St Patrick’s is Social

Northern Irish communities are tight knit. Being ‘social’ is a rite of passage. The St Patrick’s Development Team feels it delivers fully on that word’s true meaning.

Most people living in NI know what ‘social housing’ means. However, the team feels strongly that ‘social’ should not be limited in socioeconomic terms. Being ‘social’ – i.e., making connections and building relationships – is a vital part of building inclusive and cohesive communities. That’s why the NI Housing Executive (NIHE) and its Community Cohesion Team Manager, Chris Davies have insisted that if a new community is to be built on the former St Patrick’s Barracks site, that a shared sense of community would be its foundation.

You can see that even ‘ownership’ goes beyond property at St Patrick’s. Chris and the rest of St Patrick’s partners have ensured that every aspect of this new estate is not just ‘community-led’ but ‘community-owned’. From start to finish, the St Patrick’s Development Team has been keenly aware that it is the community that are the experts on what they want and need. The Community Development led Good Relations plan is informed and inspired from the grassroots up.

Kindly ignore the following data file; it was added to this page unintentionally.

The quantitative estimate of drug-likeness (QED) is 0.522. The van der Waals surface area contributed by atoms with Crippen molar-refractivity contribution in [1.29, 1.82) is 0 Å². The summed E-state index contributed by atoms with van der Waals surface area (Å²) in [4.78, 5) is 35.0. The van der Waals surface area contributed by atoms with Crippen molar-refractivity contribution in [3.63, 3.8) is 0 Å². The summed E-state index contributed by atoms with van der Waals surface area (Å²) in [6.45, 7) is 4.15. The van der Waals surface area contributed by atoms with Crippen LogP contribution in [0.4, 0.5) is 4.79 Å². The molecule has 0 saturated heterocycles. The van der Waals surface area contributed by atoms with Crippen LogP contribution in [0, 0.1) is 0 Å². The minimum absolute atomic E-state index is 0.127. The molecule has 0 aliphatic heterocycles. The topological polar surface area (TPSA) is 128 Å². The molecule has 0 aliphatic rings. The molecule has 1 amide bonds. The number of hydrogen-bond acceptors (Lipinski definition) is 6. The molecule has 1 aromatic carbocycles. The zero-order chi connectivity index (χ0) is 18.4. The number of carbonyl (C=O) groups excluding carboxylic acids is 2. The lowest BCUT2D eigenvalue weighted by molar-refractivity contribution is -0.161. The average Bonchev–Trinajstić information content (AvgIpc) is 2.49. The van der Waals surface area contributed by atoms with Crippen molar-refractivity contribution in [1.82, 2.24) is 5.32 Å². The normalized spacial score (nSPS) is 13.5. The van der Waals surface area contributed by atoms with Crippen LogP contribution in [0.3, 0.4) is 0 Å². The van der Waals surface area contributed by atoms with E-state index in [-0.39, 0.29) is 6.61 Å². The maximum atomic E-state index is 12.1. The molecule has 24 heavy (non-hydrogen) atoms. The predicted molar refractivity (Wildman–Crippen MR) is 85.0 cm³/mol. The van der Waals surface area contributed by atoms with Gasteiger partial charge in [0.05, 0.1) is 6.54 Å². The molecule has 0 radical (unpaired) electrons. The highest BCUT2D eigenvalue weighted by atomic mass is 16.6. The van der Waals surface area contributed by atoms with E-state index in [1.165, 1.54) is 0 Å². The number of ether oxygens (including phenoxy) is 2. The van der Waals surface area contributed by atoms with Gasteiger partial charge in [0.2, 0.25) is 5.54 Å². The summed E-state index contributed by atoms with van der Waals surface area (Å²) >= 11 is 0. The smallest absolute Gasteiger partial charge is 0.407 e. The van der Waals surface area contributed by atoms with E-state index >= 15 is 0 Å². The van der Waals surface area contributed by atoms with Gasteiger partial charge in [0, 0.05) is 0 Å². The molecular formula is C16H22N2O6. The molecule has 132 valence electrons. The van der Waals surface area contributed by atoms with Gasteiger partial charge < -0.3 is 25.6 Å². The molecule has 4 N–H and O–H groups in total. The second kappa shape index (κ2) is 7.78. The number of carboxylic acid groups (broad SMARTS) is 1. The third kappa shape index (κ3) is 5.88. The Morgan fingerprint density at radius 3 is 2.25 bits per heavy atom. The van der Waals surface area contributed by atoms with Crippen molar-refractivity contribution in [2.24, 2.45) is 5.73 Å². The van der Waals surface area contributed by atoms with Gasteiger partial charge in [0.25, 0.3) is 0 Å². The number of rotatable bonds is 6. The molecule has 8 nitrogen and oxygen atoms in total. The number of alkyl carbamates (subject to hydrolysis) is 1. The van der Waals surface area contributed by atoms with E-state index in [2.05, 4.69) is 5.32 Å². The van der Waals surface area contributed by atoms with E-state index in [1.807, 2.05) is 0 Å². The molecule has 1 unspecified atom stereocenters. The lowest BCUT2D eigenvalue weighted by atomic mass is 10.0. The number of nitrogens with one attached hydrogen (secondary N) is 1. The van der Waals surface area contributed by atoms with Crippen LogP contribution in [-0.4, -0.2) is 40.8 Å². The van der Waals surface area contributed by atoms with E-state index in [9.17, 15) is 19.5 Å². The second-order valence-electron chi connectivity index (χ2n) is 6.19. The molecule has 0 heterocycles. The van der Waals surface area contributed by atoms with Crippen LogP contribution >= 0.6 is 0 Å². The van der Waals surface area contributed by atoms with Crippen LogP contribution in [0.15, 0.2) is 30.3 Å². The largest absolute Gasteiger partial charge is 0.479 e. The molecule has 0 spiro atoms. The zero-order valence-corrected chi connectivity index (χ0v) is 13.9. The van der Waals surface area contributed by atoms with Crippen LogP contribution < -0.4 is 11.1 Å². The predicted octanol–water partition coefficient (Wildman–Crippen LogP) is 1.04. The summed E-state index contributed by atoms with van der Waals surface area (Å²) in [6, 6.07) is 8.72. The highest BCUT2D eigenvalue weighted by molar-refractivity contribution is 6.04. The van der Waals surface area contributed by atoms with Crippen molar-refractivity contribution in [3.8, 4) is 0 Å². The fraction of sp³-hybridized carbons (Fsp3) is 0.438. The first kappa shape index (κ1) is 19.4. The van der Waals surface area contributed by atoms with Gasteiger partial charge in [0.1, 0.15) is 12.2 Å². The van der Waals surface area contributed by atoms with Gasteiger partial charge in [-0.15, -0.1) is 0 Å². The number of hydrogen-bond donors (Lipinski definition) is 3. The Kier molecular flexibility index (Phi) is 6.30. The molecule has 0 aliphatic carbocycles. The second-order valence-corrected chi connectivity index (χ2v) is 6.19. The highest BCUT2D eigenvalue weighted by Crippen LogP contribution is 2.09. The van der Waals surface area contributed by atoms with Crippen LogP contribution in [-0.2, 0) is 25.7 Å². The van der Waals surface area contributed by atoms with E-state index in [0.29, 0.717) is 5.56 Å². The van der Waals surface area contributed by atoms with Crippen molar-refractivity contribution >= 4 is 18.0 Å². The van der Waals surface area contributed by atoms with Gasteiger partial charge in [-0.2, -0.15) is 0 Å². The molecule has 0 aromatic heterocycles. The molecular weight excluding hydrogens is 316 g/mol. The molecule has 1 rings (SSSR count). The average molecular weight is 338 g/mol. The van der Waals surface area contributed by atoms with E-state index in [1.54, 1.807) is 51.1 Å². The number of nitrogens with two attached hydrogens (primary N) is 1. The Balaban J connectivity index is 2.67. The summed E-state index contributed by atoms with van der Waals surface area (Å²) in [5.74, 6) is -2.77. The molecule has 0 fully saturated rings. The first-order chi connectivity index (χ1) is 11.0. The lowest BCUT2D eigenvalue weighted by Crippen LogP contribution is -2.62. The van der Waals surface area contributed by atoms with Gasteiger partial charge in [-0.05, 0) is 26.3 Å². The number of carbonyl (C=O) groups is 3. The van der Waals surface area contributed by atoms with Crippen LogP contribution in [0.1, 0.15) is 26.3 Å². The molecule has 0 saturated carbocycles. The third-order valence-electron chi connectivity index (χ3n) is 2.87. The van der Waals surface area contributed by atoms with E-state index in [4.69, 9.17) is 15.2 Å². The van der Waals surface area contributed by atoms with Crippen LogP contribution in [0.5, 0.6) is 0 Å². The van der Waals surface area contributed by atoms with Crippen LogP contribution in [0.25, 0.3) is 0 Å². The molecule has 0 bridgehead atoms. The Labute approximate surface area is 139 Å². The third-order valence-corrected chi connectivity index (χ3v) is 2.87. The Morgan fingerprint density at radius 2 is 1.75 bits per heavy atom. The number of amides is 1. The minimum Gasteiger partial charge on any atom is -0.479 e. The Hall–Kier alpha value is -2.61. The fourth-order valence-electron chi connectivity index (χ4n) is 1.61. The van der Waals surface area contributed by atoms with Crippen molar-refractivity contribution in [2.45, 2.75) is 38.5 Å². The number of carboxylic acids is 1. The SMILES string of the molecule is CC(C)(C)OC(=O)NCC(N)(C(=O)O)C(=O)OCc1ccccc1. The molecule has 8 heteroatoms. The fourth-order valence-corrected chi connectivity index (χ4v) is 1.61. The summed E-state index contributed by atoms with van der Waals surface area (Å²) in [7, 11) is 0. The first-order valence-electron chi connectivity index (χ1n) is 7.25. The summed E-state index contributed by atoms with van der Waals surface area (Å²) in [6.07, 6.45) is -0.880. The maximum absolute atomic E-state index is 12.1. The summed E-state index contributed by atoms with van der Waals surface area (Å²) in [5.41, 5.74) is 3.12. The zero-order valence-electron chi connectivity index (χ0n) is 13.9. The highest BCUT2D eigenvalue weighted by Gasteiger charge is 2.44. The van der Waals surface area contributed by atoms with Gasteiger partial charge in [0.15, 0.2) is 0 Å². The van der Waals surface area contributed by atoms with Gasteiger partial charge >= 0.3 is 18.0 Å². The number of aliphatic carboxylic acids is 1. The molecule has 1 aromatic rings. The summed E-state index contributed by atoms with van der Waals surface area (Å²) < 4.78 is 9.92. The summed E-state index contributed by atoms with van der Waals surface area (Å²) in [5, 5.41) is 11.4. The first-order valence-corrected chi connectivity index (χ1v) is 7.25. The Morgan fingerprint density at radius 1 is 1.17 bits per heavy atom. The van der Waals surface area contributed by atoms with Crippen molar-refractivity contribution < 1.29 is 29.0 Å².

Of course, ‘social housing’ cannot be truly ‘social’ unless it is truly ‘shared’. That’s why the model includes a mixed tenure of social and affordable housing. The ‘Housing for All’ Shared Housing Programme offers a choice to live in an inclusive neighbourhood and is a step in the direction of helping to de-segregate housing in Northern Ireland.

The hope is that the St Patrick’s model will inspire change, growth and regeneration in communities. Northern Irish history has proven that being reactive has rarely fixed embedded issues; being proactive has always yielded better results. The Good Relations support in Shared Housing areas allows access to non-prescriptive, proactive work in attempting to create and embed support and inclusion.

In the case of St Patrick’s, while residents will be afforded the opportunity to be ‘social’ from the very beginning, the culture fostered over this experience will turn newcomers into neighbours.